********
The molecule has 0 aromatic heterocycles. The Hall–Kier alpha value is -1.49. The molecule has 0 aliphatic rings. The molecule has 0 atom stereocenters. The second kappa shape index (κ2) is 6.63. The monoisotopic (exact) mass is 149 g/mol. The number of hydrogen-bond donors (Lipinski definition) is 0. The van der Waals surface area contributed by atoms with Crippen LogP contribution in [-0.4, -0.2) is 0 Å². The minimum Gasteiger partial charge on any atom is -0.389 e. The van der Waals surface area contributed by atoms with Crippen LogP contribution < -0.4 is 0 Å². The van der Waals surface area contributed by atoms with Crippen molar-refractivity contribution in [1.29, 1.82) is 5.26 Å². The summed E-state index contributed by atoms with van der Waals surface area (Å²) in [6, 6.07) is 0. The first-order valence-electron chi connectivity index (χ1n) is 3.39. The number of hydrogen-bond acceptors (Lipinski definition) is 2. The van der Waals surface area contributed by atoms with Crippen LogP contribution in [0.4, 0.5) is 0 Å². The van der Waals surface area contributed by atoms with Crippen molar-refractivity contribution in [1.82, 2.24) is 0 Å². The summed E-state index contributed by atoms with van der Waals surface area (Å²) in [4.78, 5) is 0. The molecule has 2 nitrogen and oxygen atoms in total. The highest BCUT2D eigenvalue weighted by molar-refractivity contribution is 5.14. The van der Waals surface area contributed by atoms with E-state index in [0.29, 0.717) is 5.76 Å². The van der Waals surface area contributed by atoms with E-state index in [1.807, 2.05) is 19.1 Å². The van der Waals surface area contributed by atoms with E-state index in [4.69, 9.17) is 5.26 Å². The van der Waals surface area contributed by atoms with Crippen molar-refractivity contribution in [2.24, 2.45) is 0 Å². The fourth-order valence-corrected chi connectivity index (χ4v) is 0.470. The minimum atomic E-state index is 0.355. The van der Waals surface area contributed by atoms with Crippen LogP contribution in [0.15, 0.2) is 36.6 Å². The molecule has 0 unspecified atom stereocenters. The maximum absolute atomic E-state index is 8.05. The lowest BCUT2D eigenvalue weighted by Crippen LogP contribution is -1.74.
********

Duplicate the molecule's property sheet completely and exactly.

The molecule has 0 aromatic heterocycles. The Hall–Kier alpha value is -1.49. The molecule has 0 aliphatic rings. The molecule has 0 atom stereocenters. The second kappa shape index (κ2) is 6.63. The monoisotopic (exact) mass is 149 g/mol. The number of hydrogen-bond donors (Lipinski definition) is 0. The van der Waals surface area contributed by atoms with Crippen LogP contribution in [-0.4, -0.2) is 0 Å². The minimum Gasteiger partial charge on any atom is -0.389 e. The van der Waals surface area contributed by atoms with Crippen LogP contribution < -0.4 is 0 Å². The van der Waals surface area contributed by atoms with Crippen molar-refractivity contribution in [1.29, 1.82) is 5.26 Å². The summed E-state index contributed by atoms with van der Waals surface area (Å²) in [6, 6.07) is 0. The first-order valence-electron chi connectivity index (χ1n) is 3.39. The number of hydrogen-bond acceptors (Lipinski definition) is 2. The van der Waals surface area contributed by atoms with Crippen LogP contribution in [0.4, 0.5) is 0 Å². The van der Waals surface area contributed by atoms with Crippen molar-refractivity contribution in [1.82, 2.24) is 0 Å². The summed E-state index contributed by atoms with van der Waals surface area (Å²) in [4.78, 5) is 0. The molecule has 2 nitrogen and oxygen atoms in total. The highest BCUT2D eigenvalue weighted by molar-refractivity contribution is 5.14. The van der Waals surface area contributed by atoms with E-state index in [0.29, 0.717) is 5.76 Å². The van der Waals surface area contributed by atoms with E-state index in [1.807, 2.05) is 19.1 Å². The van der Waals surface area contributed by atoms with E-state index in [4.69, 9.17) is 5.26 Å². The van der Waals surface area contributed by atoms with Crippen molar-refractivity contribution in [2.24, 2.45) is 0 Å². The fourth-order valence-corrected chi connectivity index (χ4v) is 0.470. The minimum atomic E-state index is 0.355. The van der Waals surface area contributed by atoms with Crippen LogP contribution in [0.15, 0.2) is 36.6 Å². The molecule has 0 unspecified atom stereocenters. The maximum absolute atomic E-state index is 8.05. The lowest BCUT2D eigenvalue weighted by Crippen LogP contribution is -1.74.